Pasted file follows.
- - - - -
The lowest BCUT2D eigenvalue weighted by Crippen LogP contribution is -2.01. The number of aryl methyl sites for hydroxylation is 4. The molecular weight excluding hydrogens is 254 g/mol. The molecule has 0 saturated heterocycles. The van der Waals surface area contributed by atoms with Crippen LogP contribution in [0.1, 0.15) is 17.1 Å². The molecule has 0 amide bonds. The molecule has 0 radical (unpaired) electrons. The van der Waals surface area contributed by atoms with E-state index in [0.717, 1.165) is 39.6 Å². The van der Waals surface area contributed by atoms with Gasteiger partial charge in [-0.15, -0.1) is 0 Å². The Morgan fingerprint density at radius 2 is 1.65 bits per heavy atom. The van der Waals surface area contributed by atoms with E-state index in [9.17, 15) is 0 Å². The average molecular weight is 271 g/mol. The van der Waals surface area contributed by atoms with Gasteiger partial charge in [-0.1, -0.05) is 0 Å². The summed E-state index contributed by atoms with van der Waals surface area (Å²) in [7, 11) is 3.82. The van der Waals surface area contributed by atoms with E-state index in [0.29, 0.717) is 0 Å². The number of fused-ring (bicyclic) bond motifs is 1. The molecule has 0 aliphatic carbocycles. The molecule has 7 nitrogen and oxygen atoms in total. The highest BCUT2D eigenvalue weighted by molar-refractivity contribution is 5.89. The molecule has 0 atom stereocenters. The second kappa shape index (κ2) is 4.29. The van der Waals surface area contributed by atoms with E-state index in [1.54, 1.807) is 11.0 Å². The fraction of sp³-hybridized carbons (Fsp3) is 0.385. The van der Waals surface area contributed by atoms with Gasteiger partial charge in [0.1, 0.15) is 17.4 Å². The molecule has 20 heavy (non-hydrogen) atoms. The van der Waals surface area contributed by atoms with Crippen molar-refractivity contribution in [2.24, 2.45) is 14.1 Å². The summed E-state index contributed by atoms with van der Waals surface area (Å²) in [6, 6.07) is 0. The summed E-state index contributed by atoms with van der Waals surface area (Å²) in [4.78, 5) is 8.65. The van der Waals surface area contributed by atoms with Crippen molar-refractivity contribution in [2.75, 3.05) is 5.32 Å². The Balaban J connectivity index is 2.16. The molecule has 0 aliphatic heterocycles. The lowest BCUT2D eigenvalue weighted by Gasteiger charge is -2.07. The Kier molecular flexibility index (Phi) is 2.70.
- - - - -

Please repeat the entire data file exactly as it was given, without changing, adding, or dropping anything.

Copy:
The lowest BCUT2D eigenvalue weighted by Crippen LogP contribution is -2.01. The number of aryl methyl sites for hydroxylation is 4. The molecular weight excluding hydrogens is 254 g/mol. The molecule has 0 saturated heterocycles. The van der Waals surface area contributed by atoms with Crippen LogP contribution in [0.1, 0.15) is 17.1 Å². The molecule has 0 amide bonds. The molecule has 0 radical (unpaired) electrons. The van der Waals surface area contributed by atoms with E-state index in [0.717, 1.165) is 39.6 Å². The van der Waals surface area contributed by atoms with Gasteiger partial charge in [-0.15, -0.1) is 0 Å². The Morgan fingerprint density at radius 2 is 1.65 bits per heavy atom. The van der Waals surface area contributed by atoms with E-state index in [9.17, 15) is 0 Å². The average molecular weight is 271 g/mol. The van der Waals surface area contributed by atoms with Gasteiger partial charge in [-0.1, -0.05) is 0 Å². The summed E-state index contributed by atoms with van der Waals surface area (Å²) in [7, 11) is 3.82. The van der Waals surface area contributed by atoms with E-state index in [0.29, 0.717) is 0 Å². The number of fused-ring (bicyclic) bond motifs is 1. The molecule has 0 aliphatic carbocycles. The molecule has 7 nitrogen and oxygen atoms in total. The highest BCUT2D eigenvalue weighted by molar-refractivity contribution is 5.89. The molecule has 0 atom stereocenters. The second kappa shape index (κ2) is 4.29. The van der Waals surface area contributed by atoms with E-state index in [1.54, 1.807) is 11.0 Å². The fraction of sp³-hybridized carbons (Fsp3) is 0.385. The van der Waals surface area contributed by atoms with Gasteiger partial charge in [0.1, 0.15) is 17.4 Å². The molecule has 20 heavy (non-hydrogen) atoms. The van der Waals surface area contributed by atoms with Crippen molar-refractivity contribution in [2.24, 2.45) is 14.1 Å². The summed E-state index contributed by atoms with van der Waals surface area (Å²) in [6, 6.07) is 0. The summed E-state index contributed by atoms with van der Waals surface area (Å²) in [4.78, 5) is 8.65. The van der Waals surface area contributed by atoms with Crippen molar-refractivity contribution in [2.75, 3.05) is 5.32 Å². The Balaban J connectivity index is 2.16. The molecule has 0 aliphatic heterocycles. The lowest BCUT2D eigenvalue weighted by Gasteiger charge is -2.07. The Kier molecular flexibility index (Phi) is 2.70.